Robert Tanitch reviews Guiseppe Verdi’s Nabucco on line.

Robert Tanitch reviews Guiseppe Verdi’s Nabucco on line.

28-year-old Giuseppe Verdi in 1842 at La Scala in Milan had a big success with his biblical epic, Nabucco; and not least because of the ensembles which made a tremendous impact.

Va, Pensiero, the poignant Hebrew chorus of freedom, would become one of the most popular tunes of the day and was a great source of inspiration for Italians and the Risorgimento, the reunification of Italy.

This revival of Elijah Moshinsky’s production was performed at The Metropolitan Opera House in New York in 2017. It was a special occasion, reuniting two Met legends: the great tenor Placido Domingo (now turned baritone) and the great conductor James Levine (now sadly in a motorized wheelchair).

The action of Nabucco is set in 586BC and alternates between Jerusalem and Babylon. Jerusalem is represented by blocks of granite making a white stone wall. Babylon is represented by a shiny black temple to a Golden Calf. (No Hanging Gardens I’m afraid.)

The rotating towering sets, with their precarious steps and stairways, are more suitable for mountaineers and Sherpas than singers who, visibly, tread them warily.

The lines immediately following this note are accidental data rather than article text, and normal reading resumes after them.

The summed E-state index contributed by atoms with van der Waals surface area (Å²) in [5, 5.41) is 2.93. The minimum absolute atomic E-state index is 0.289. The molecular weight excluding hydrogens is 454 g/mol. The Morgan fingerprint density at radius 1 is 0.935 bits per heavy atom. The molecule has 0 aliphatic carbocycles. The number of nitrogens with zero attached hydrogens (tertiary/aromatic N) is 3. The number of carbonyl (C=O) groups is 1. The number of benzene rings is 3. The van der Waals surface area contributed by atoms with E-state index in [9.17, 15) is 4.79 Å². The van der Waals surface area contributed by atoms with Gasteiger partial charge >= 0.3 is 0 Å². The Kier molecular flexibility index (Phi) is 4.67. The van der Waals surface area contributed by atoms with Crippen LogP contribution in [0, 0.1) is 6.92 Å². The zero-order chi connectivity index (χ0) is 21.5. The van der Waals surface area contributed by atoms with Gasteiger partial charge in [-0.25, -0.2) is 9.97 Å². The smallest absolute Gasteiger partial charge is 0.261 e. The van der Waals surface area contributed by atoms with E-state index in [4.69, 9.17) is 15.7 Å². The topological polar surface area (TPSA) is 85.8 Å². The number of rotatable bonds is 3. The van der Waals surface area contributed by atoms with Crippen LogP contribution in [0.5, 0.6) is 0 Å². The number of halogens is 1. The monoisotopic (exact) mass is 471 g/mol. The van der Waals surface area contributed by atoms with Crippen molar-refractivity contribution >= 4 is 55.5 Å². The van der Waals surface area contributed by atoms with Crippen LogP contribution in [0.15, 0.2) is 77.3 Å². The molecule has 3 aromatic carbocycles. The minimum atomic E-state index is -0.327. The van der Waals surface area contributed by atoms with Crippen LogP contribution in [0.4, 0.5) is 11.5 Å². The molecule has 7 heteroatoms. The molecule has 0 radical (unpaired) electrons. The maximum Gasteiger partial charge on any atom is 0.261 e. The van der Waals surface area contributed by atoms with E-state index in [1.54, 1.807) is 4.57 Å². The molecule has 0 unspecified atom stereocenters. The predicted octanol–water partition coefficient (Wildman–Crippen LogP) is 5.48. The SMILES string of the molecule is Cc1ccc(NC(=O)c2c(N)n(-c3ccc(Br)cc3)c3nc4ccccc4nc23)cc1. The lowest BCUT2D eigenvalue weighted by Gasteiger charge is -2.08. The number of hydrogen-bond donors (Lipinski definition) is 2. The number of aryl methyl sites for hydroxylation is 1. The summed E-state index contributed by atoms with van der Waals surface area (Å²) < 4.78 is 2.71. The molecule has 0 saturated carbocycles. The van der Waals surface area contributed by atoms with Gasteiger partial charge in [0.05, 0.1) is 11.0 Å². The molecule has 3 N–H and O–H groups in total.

Placido Domingo is Nabucco (short for Nabucodonosor) the King of Babylon. He is struck mad by a bolt of lightning when he orders Jews and Babylonians to worship him not only as king but also as god. He only recovers his sanity when he asks God to forgive his blasphemy. Domingo has fame and stage presence.

Nabucco has two daughters, one good (Jamie Barton), the other wicked (Liudmyla Monastryrska). One of the most unconvincing and comic moments is when the girls, believing their father is dead, start behaving like two naughty girls in a school playground, fighting over a crown, and who only stop when dad unexpectedly enters. He comes between them, grabs the crown and plonks it on his head.

The opera is dominated by the treacherous Abigaille, who is so keen to get the crown that she plans to hang her sister. Later full of unlikely remorse, she takes poison and dies, confessing her crimes and praying for pardon. Liudmyla Monastryrska gives a big flashy performance

Dimitry Belosselsky is the High Priest who prophesies the Hebrews will overcome captivity and destroy Babylon. It would be easy for Italian audiences in the 1840s to hear these words and start thinking about Italians destroying Austrians

Verdi’s operas would continue to have a political impact during the struggle for independence over the next 30 years. The slogan “Viva VERDI!” was used as an acronym for Viva Vittorio Emanuele Re D’Italia (Long Live Victor Emmanuel King of Italy).

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